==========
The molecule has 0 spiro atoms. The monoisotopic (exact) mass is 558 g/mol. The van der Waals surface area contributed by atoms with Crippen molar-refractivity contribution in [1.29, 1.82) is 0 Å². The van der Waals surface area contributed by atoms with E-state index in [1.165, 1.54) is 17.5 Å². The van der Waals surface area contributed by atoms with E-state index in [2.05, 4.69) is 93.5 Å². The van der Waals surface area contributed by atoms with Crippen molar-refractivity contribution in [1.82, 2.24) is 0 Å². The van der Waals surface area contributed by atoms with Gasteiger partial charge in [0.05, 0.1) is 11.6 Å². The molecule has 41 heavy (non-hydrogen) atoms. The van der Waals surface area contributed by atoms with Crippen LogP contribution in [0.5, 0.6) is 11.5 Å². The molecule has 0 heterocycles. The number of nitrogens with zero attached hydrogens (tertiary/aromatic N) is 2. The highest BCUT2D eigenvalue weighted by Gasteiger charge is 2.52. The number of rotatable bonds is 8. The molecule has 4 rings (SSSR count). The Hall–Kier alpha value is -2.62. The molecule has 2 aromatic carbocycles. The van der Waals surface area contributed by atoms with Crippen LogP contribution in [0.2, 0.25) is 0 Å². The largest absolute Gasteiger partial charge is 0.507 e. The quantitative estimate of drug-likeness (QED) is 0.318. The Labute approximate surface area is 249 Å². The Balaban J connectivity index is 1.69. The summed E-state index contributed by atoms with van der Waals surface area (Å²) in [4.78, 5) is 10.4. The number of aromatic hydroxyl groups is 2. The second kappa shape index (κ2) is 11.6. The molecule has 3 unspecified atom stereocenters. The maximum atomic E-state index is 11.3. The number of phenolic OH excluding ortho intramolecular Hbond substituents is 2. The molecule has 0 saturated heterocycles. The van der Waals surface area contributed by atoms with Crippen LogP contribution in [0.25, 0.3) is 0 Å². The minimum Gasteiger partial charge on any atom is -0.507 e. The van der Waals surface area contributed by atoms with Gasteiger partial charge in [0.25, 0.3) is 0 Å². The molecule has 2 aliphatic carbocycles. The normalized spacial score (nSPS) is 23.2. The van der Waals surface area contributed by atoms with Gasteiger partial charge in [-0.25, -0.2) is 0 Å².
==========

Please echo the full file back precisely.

The molecule has 0 spiro atoms. The monoisotopic (exact) mass is 558 g/mol. The van der Waals surface area contributed by atoms with Crippen molar-refractivity contribution in [1.29, 1.82) is 0 Å². The van der Waals surface area contributed by atoms with E-state index in [1.165, 1.54) is 17.5 Å². The van der Waals surface area contributed by atoms with E-state index in [2.05, 4.69) is 93.5 Å². The van der Waals surface area contributed by atoms with Crippen molar-refractivity contribution in [1.82, 2.24) is 0 Å². The van der Waals surface area contributed by atoms with Gasteiger partial charge in [0.05, 0.1) is 11.6 Å². The molecule has 41 heavy (non-hydrogen) atoms. The van der Waals surface area contributed by atoms with Crippen LogP contribution in [0.5, 0.6) is 11.5 Å². The molecule has 0 heterocycles. The number of nitrogens with zero attached hydrogens (tertiary/aromatic N) is 2. The highest BCUT2D eigenvalue weighted by Gasteiger charge is 2.52. The number of rotatable bonds is 8. The molecule has 4 rings (SSSR count). The Hall–Kier alpha value is -2.62. The molecule has 2 aromatic carbocycles. The van der Waals surface area contributed by atoms with Crippen LogP contribution in [0.2, 0.25) is 0 Å². The largest absolute Gasteiger partial charge is 0.507 e. The quantitative estimate of drug-likeness (QED) is 0.318. The Labute approximate surface area is 249 Å². The Balaban J connectivity index is 1.69. The summed E-state index contributed by atoms with van der Waals surface area (Å²) in [4.78, 5) is 10.4. The number of aromatic hydroxyl groups is 2. The second kappa shape index (κ2) is 11.6. The molecule has 3 unspecified atom stereocenters. The maximum atomic E-state index is 11.3. The number of phenolic OH excluding ortho intramolecular Hbond substituents is 2. The molecule has 0 saturated heterocycles. The van der Waals surface area contributed by atoms with Crippen LogP contribution in [0.25, 0.3) is 0 Å². The minimum Gasteiger partial charge on any atom is -0.507 e. The van der Waals surface area contributed by atoms with Gasteiger partial charge in [0.25, 0.3) is 0 Å². The molecule has 2 aliphatic carbocycles. The normalized spacial score (nSPS) is 23.2. The van der Waals surface area contributed by atoms with Gasteiger partial charge in [-0.25, -0.2) is 0 Å².